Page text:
The report noted that despite the proliferation of jobs in the economy, India has done little to create more opportunities for women. “Broadly speaking, economic growth in India has still not generated a process of employment diversification, especially for women.”
Riaz Haq said…
#Female car mechanic driving change in patriarchal #Pakistan. She has also convinced some of those who doubted her ability to make it in a male-dominated work environment, including members of her own family. #automobile #technician

https://www.khaleejtimes.com/international/pakistan/female-car-mechanic-driving-change-in-patriarchal-pakistan

Since picking up a wrench as one of the first female car mechanics in conservative Pakistan, Uzma Nawaz has faced two common reactions: shock and surprise. And then a bit of respect.

The 24-year-old spent years overcoming entrenched gender stereotypes and financial hurdles en route to earning a mechanical engineering degree and netting a job with an auto repairs garage in the eastern city of Multan.

"I took it up as a challenge against all odds and the meagre financial resources of my family," Nawaz told AFP.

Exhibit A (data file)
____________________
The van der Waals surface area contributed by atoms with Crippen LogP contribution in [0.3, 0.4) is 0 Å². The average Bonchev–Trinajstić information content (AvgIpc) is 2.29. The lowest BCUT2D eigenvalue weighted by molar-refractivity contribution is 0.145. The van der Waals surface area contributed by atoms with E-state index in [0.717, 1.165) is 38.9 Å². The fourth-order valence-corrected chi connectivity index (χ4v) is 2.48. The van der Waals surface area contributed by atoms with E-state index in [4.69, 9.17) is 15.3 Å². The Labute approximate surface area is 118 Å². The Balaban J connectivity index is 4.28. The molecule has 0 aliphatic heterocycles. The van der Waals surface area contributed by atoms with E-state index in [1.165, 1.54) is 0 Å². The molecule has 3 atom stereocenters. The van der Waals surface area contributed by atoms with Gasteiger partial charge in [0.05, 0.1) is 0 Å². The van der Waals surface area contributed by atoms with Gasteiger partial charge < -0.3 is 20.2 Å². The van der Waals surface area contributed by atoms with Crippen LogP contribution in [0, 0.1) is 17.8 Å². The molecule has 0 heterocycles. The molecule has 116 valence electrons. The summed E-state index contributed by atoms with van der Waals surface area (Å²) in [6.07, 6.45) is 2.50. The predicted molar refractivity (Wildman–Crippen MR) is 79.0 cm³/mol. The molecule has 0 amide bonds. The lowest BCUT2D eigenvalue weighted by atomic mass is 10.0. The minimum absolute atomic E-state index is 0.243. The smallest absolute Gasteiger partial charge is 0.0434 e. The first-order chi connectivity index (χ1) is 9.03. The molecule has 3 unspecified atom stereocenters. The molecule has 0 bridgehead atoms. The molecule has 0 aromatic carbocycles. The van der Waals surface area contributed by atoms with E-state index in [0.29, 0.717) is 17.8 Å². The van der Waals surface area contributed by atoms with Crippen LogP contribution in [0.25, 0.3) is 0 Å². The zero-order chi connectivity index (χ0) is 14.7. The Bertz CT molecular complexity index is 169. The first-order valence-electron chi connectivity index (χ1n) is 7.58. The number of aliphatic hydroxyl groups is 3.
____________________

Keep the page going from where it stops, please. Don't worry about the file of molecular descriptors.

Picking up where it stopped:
"When they see me doing this type of work they are really surprised."

Hailing from the small, impoverished town of Dunyapur in eastern Pakistan's Punjab province, Nawaz relied on scholarships and often skipped meals when she was broke while pursuing her degree.

Her achievements are rare. Women have long struggled for their rights in conservative patriarchal Pakistan, and especially in rural areas are often encouraged to marry young and devote themselves entirely to family over career.

"No hardship could break my will and motivation," she says proudly.

The sacrifices cleared the way for steady work at a Toyota dealership in Multan following graduation, she adds.